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PTA Legislative Issues

Governor Hochul Signs PTA Licensure Bill

We are pleased to announce that the PTA licensure bill introduced by APTA New York was passed by the New York State Senate and Assembly and signed by Governor Kathy Hochul!  Physical Therapist Assistants (PTAs) are now formally licensed professionals in New York State.  This bill will take effect eighteen months after the Governor’s signing, which was August 17, 2022.

NYPTA Public Policy Priorities

  1. Direct Access. NYPTA will pursue removal of current direct access limitations within New York State. This change will remove barriers which restrict New Yorkers from accessing physical therapist services in a timely manner. Introduced legislation will reflect the training and expertise of the physical therapist and their ability to refer patients for medical management when appropriate.

  2. Patient Access/High-Copay Legislation. NYPTA will continue to pursue legislation and other initiatives to increase accessibility for patients for physical therapist services. These efforts will focus on affordable co-payments in line with office visit copayments, and will also include eliminating arrangements for disproportionately tiered copayments based on the type of facility in which physical therapy services are provided. 
  3. Licensure of the Physical Therapist Assistant. NYPTA will continue to pursue advancement of the statutory recognition of the PTA from “certified” to “licensed”. This change will accurately reflect the academic training and passage of a national licensure exam currently required to achieve certification.

  4. Practice Act Advancement: NYPTA will continue to determine opportunities and barriers related to an updated Physical Therapist Practice Act. This work will guide chapter leadership in crafting a contemporary practice act consistent with current and future physical therapist education and practice.

  5. Workers Compensation. NYPTA will advocate for the coverage of services provided by the physical therapist assistant under the supervision of the physical therapist.

  6. Combating the Opioid Epidemic: NYPTA will support policy initiatives which curb the use of opioids for pain management and will also support evidence-based therapies including physical therapy for the treatment of pain.  

  7. Protecting Patients’ Rights to Provider Choice. NYPTA will pursue opportunities to prevent any provider from limiting a patient’s ability to seek care from the provider of their choice. This may include enhanced transparency of physician ownership in ancillary services and restrictions on conditioning a referral for physical therapy on where the services will be performed.

  8. State Budget. NYPTA in conjunction with the lobbyist will monitor the budget process and oppose budget proposals that have a negative impact on the physical therapy profession.

  9. NYPTA will continue to oppose the legislation, in its most recent form, that would unduly expand the scope of practice of Athletic Trainers. NYPTA will monitor the legislative activities of other professions and will respond accordingly. NYPTA will also continue to oppose the corporate practice of the profession and legislation which would negatively impact the physical therapy scope of practice.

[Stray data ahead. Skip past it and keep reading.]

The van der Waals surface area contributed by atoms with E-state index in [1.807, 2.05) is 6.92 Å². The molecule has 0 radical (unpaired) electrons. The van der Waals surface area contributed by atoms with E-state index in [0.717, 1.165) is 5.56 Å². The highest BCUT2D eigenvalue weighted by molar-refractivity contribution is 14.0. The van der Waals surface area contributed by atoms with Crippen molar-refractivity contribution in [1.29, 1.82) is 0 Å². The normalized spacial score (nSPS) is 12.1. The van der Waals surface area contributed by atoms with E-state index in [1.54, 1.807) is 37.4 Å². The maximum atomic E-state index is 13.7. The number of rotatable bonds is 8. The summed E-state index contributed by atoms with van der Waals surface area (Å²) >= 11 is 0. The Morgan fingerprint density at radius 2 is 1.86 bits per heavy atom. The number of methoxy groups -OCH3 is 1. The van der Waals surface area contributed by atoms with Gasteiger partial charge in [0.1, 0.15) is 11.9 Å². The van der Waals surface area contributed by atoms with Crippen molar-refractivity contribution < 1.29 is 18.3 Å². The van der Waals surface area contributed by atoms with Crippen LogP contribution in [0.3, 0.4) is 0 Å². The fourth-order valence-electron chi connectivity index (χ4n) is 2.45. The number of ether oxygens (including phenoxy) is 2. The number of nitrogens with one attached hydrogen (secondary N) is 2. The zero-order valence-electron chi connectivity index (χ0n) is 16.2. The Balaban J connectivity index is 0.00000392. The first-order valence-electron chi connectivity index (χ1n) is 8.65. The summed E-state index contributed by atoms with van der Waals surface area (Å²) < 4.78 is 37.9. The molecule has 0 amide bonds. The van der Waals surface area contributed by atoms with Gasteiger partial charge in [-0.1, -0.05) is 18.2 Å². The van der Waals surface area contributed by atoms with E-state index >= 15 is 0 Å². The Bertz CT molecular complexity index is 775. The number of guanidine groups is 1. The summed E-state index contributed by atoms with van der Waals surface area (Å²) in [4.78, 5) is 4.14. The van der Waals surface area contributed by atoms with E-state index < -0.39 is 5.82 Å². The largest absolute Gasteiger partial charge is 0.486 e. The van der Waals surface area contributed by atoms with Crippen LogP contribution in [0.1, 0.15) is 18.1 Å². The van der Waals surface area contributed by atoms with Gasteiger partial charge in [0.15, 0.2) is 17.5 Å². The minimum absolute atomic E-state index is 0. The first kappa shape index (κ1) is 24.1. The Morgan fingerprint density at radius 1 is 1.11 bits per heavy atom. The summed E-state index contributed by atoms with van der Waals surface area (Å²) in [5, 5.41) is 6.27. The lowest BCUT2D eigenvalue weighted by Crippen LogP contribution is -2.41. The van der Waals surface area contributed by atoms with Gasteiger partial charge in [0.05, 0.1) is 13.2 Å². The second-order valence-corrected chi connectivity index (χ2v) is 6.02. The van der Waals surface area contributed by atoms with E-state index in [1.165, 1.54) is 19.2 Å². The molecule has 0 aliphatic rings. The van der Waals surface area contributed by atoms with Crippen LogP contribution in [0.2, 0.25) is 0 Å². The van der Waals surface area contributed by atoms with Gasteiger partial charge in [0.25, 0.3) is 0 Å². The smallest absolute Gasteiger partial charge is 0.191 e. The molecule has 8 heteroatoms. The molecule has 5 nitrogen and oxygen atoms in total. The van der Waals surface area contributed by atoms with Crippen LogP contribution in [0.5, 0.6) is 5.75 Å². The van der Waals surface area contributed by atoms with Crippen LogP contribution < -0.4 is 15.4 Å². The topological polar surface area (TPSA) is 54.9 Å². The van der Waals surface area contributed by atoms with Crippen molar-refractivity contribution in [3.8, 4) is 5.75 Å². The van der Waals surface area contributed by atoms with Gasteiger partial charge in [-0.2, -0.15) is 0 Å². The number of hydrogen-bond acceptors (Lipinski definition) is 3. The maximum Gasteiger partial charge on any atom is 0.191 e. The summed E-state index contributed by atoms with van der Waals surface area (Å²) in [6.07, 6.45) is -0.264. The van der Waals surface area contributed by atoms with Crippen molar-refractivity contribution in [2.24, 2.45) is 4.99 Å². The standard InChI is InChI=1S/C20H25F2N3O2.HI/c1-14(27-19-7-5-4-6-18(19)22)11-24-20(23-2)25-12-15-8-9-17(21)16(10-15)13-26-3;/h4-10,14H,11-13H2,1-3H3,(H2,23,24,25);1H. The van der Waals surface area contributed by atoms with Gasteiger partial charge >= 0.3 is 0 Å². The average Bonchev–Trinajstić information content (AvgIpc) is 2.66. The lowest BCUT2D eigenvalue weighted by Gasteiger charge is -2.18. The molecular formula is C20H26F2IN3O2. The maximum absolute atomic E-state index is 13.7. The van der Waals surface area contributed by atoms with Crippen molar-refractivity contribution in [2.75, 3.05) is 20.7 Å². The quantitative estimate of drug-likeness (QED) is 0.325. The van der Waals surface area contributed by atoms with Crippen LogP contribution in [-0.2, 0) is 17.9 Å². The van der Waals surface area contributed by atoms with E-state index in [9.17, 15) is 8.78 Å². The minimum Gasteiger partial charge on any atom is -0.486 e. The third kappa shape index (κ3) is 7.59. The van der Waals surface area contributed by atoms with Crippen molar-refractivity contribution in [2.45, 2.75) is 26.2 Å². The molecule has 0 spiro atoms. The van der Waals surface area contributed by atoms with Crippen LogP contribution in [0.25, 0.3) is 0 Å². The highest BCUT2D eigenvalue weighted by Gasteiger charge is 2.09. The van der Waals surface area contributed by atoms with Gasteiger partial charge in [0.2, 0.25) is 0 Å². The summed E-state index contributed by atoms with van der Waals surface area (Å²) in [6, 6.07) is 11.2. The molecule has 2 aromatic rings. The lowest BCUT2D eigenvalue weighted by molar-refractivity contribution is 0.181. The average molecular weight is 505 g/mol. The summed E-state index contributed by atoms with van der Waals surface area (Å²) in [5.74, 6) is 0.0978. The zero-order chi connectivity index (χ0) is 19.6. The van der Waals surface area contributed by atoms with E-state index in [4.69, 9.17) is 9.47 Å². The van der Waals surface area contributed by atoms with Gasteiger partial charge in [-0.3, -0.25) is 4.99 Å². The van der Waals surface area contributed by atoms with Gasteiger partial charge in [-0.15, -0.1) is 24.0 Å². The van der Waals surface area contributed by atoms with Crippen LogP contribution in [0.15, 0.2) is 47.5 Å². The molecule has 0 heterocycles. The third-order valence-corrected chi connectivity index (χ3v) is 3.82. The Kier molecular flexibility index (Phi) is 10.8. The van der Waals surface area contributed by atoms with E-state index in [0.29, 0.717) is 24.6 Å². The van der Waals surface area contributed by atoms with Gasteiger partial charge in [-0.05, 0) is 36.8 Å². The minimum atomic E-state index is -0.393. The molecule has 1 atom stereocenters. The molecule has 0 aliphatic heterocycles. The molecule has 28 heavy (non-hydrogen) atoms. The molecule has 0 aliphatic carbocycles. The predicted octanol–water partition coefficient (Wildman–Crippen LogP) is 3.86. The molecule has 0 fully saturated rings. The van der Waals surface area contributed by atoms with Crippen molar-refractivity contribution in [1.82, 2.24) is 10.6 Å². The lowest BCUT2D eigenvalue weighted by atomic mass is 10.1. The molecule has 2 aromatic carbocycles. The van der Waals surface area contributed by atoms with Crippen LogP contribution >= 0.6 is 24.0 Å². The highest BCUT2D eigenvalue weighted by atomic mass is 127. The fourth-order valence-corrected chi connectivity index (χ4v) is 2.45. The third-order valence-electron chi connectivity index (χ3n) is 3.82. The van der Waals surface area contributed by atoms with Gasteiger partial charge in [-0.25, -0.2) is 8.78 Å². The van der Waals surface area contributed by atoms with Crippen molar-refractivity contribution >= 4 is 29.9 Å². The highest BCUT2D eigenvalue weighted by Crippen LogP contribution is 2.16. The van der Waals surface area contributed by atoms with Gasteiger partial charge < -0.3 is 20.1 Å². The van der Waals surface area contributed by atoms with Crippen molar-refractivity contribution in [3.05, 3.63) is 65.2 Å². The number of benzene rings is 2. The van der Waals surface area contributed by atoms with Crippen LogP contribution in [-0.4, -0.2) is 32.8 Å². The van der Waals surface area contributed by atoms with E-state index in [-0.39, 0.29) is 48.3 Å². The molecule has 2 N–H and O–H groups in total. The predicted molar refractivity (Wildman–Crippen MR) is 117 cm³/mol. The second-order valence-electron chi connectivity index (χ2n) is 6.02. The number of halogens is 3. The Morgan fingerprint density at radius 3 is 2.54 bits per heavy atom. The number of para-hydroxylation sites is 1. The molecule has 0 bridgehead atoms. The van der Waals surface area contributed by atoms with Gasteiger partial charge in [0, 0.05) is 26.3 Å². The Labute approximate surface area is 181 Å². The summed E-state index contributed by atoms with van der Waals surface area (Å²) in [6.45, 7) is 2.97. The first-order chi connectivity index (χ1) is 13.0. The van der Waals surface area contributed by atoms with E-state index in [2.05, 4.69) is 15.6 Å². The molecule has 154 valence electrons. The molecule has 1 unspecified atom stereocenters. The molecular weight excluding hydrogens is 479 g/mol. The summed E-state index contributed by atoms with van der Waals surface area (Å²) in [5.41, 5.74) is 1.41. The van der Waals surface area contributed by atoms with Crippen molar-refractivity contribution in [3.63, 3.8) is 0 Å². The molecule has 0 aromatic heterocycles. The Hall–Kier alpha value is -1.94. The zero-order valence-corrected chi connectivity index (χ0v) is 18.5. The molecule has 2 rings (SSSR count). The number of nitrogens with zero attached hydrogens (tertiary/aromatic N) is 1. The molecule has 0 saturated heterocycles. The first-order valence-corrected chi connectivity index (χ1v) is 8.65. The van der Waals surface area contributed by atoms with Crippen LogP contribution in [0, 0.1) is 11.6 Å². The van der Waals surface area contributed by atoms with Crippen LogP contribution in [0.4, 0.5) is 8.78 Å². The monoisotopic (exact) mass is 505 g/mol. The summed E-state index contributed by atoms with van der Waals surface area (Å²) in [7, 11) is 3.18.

10. NYPTA will collaborate with APTA and other professional organizations in investigating the viability of pursuing PT Compact Licensure in New York State.

  11. NYPTA will identify and address statutory and regulatory barriers to physical therapists’ ability to order diagnostic imaging in New York State. 

PTA Payment Differential

The PTA payment differential started in 2022 along with a special claims designation.  In the post-cap payment system (Centers for Medicare and Medicaid Services), outpatient therapy services performed by physical therapist assistants (PTAs) and occupational therapy assistants (OTAs) will be reimbursed at 85% of the Medicare physician fee schedule - a change opposed by APTA.

As of June 2022, the bill to address the PTA differential, known as the Stabilizing Medicare Access to Rehabilitation and Therapy Act (H.R. 5536) - SMART Act for short - remains in effect and the APTA continues to collaborate with a host of other professional and patient advocacy groups to fight for this passage.

Mandatory Continuing Education

The law is described in detail on the New York State Department of Education web site†. A few key elements are the following:

  • 36 hours of continuing education are required over each registration period (3 years)
  • The law became effective on September 1, 2009; CEUs taken before September 1, 2009 CANNOT be used to meet the requirement. For those that have renewal dates from January 1, 2010 to October 1, 2012, there will be a proration schedule of 1/2 credit hour per month. Refer to chart† on NYSED web site. Licensees whose registration is due to be renewed on or after October 1, 2012, must complete 1.0 hour of continuing education for each month of the Registration Period.
  • New graduate physical therapists and physical therapist assistants will NOT have to meet this requirement during their first 3 year license/certification timeframe.

Two Bill Extensions of NYS Practice Act Affecting PTAs Become Law With Sunset Clauses Continuing (see expiration repeal dates below)